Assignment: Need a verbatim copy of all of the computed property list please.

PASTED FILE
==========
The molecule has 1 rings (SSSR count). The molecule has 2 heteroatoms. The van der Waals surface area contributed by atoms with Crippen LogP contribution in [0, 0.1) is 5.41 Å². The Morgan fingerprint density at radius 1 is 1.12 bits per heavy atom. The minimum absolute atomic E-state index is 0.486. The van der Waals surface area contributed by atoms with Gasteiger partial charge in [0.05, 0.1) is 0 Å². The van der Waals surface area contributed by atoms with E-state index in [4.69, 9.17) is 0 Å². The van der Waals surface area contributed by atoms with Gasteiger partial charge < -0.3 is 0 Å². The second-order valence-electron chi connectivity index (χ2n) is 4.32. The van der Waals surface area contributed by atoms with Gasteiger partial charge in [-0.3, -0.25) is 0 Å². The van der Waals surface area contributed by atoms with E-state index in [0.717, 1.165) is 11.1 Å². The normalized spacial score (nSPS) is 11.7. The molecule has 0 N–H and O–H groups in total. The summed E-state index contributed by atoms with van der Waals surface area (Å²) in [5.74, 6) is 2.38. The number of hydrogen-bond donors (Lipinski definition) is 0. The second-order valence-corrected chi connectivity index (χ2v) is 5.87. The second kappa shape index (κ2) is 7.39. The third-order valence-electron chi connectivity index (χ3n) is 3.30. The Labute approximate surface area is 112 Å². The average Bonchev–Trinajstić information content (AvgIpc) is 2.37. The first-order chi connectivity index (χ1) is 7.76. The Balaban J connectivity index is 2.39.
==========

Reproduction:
The molecule has 1 rings (SSSR count). The molecule has 2 heteroatoms. The van der Waals surface area contributed by atoms with Crippen LogP contribution in [0, 0.1) is 5.41 Å². The Morgan fingerprint density at radius 1 is 1.12 bits per heavy atom. The minimum absolute atomic E-state index is 0.486. The van der Waals surface area contributed by atoms with Gasteiger partial charge in [0.05, 0.1) is 0 Å². The van der Waals surface area contributed by atoms with E-state index in [4.69, 9.17) is 0 Å². The van der Waals surface area contributed by atoms with Gasteiger partial charge < -0.3 is 0 Å². The second-order valence-electron chi connectivity index (χ2n) is 4.32. The van der Waals surface area contributed by atoms with Gasteiger partial charge in [-0.3, -0.25) is 0 Å². The van der Waals surface area contributed by atoms with E-state index in [0.717, 1.165) is 11.1 Å². The normalized spacial score (nSPS) is 11.7. The molecule has 0 N–H and O–H groups in total. The summed E-state index contributed by atoms with van der Waals surface area (Å²) in [5.74, 6) is 2.38. The number of hydrogen-bond donors (Lipinski definition) is 0. The second-order valence-corrected chi connectivity index (χ2v) is 5.87. The second kappa shape index (κ2) is 7.39. The third-order valence-electron chi connectivity index (χ3n) is 3.30. The Labute approximate surface area is 112 Å². The average Bonchev–Trinajstić information content (AvgIpc) is 2.37. The first-order chi connectivity index (χ1) is 7.76. The Balaban J connectivity index is 2.39.